POSTED January 12, 2021
Do you need a Boat Survey for Insurance?
Do you need a boat survey for insurance? To answer that question, we first need to ascertain the age and use of the boat.
Each insurance company will set their own guidelines so it’s best to ask them directly, but as the industry standard, it is common practice for an insurer to ask for an out of water survey if the boat is over 10 years old and is moored permanently. Out of water is the most comprehensive, which includes inspecting the boat inside and out.
Other common cases in which insurers may ask for a survey is if the boat is old or an unknown make or model (even if it’s on a trailer). If the boat isn’t built by a reputable or well-known builder, the insurer will want to know that the boat is well constructed and sound.
Will I need a survey if I get a policy with the same insurance company the current owner is insured with?
Short answer: It depends.
Long answer: Some insurers will accept an existing report if done recently by the current owner. Although, most will want a fresh survey done on the sale of a vessel.
Can I get an in-water survey only?
In most cases no, although there are one or two insurers that I have heard of accepting in-water surveys. It is much more thorough to evaluate a boat out of the water, as you can access most areas of the vessel, hence, why insurers will likely want this. How would they know if an insurance claim was the result of pre-existing damage to the running gear? If the survey was inspection as in-water only, they simply would not know.
What is the difference between an insurance survey and a pre-purchase survey?
Often, you will have boat sellers who will show an insurance survey and pass it off as sufficient for pre-purchase. This is not the case. A good pre-purchase survey should be done with a sea trial and include some evaluation of the engines. An insurance survey evaluates if the vessel is an acceptable risk to insure, while a pre-purchase survey evaluates its entire condition as best as possible. Additional areas are considered at pre-purchase like the engine condition, operation of electronics, lighting, navigation gear fitted etc.
Agreed value vs market value
One important consideration when taking out a policy is agreed value vs market value. These are two different types of cover offered and, depending on the insurer, it’s a good idea to find out what you’re insured for.
If you have a policy for the market value, the value you are insured for can fluctuate and you may have had invested more into the boat than you will get back in the event of a total loss. Typically, this type of cover coincides with a cheaper premium.
If you have a policy for an agreed value, this means that you and your insurer agree on a set value, and in the event of a total loss, this is the amount that will be paid out and not the current market value.
Which is the best insurance company?
How long is a piece of string? This is a question that is subjective based on requirements, therefore it’s going to have to be a decision you make yourself. It’s important to understand the difference between agreed value and market value, the type of cover offered, and any exclusions. The best way to do this is to obtain a few quotes and then take a look at the PDS (Product Disclosure Statement). Be sure to check if there are restrictions upon who can drive the vessel, if there are exclusions to the cover (for example, hurricanes), and if the boat is covered for offshore trips. Choosing the cheapest quote does not mean it will be the best cover.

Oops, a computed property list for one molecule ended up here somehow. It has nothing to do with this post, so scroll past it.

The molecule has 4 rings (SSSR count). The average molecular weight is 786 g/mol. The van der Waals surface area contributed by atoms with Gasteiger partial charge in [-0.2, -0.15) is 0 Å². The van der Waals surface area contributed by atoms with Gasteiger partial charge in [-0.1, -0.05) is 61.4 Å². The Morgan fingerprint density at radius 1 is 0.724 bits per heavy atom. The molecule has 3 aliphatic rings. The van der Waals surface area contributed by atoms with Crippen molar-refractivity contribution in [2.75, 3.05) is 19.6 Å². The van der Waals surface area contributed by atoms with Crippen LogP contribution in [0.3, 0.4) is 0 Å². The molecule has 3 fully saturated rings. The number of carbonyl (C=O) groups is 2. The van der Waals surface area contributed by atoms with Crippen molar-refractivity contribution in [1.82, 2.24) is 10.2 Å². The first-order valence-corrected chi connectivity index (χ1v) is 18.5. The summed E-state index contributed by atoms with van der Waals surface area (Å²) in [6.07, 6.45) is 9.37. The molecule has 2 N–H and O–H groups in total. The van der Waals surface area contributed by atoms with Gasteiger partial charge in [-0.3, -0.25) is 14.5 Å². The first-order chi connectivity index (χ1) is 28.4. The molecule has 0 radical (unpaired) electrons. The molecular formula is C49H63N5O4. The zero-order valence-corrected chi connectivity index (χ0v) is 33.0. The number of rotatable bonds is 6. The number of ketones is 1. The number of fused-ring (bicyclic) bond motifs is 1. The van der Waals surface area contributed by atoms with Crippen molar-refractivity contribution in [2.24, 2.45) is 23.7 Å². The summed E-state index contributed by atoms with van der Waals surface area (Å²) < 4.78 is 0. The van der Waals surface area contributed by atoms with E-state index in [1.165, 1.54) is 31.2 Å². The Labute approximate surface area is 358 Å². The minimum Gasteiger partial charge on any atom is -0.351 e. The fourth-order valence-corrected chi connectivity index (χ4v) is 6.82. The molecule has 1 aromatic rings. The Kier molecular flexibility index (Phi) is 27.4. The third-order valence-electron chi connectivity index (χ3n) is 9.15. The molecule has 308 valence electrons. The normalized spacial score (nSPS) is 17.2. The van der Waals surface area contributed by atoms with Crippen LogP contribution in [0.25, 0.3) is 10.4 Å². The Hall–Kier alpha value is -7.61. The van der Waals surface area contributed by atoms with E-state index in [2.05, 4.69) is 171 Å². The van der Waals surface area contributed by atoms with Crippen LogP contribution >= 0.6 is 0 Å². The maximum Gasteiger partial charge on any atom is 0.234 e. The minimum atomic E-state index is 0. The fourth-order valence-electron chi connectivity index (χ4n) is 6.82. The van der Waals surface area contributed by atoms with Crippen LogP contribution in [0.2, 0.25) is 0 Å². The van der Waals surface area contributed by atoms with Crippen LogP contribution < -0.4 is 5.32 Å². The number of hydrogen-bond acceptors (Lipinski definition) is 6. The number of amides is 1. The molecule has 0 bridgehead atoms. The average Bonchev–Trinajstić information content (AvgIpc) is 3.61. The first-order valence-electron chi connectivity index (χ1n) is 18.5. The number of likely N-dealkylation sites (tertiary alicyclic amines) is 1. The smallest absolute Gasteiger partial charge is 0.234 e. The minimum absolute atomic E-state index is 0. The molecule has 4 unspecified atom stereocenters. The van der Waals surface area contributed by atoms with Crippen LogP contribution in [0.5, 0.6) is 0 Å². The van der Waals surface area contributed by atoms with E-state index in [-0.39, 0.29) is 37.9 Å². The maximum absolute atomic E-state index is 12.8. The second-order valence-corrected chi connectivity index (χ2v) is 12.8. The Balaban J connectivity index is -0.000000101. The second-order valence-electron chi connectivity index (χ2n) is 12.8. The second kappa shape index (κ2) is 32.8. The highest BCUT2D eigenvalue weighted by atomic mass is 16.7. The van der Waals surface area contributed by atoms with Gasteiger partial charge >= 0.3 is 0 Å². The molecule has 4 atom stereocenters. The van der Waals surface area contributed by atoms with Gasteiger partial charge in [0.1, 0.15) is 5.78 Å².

Some insurers will want a more comprehensive survey done before taking on a policy, and others will be more lenient. Insurers will have their preferred types of boats to insure, with some having exclusions on where the boat is moored. For example, Balmoral Beach moorings are often rejected due to being excessively exposed to the elements and Hamilton Island has exclusions at certain times of the year. Many insurers will want prior boat driving experience, or even some boat training done before a policy is provided. These requirements may seem like a hassle, although you will often find that the most demanding insurers will provide you with the best deal if you have a solid history and well-maintained boat.
The following is a list of popular insurers used in Sydney:
With most of the insurers listed above, you can obtain a quote online. Most will provide a price and then request an out-of-water survey be provided within a certain time frame.
Will an insurance company cover me if my engine fails?
To this day, I am not aware of any insurance companies that offer engine cover due to mechanical failure which was unrelated to an incident. What this means is if you buy a boat and the engine fails due to reasons unrelated to an accident, you cover the cost of repairs yourself. Insurance companies are well aware of fraud and customers taking advantage. Therefore, they hire professional Marine Assessors to investigate their insurance claims, adjusting the loss according to the policy wording.
Many insurers will have a clause addressing general maintenance and upkeep of the boat in their policy, for example:
“We will not pay claims arising from or in conjunction with: The unseaworthiness, lack of repair or lack of maintenance of the boat.”
This is why, as an owner, it’s most important to keep your maintenance up to date. It’s in your best interests not only to be able to use the boat reliably, but also in the event of a claim.
If you want the engines covered for mechanical failure, the only option is to purchase a new boat in warranty.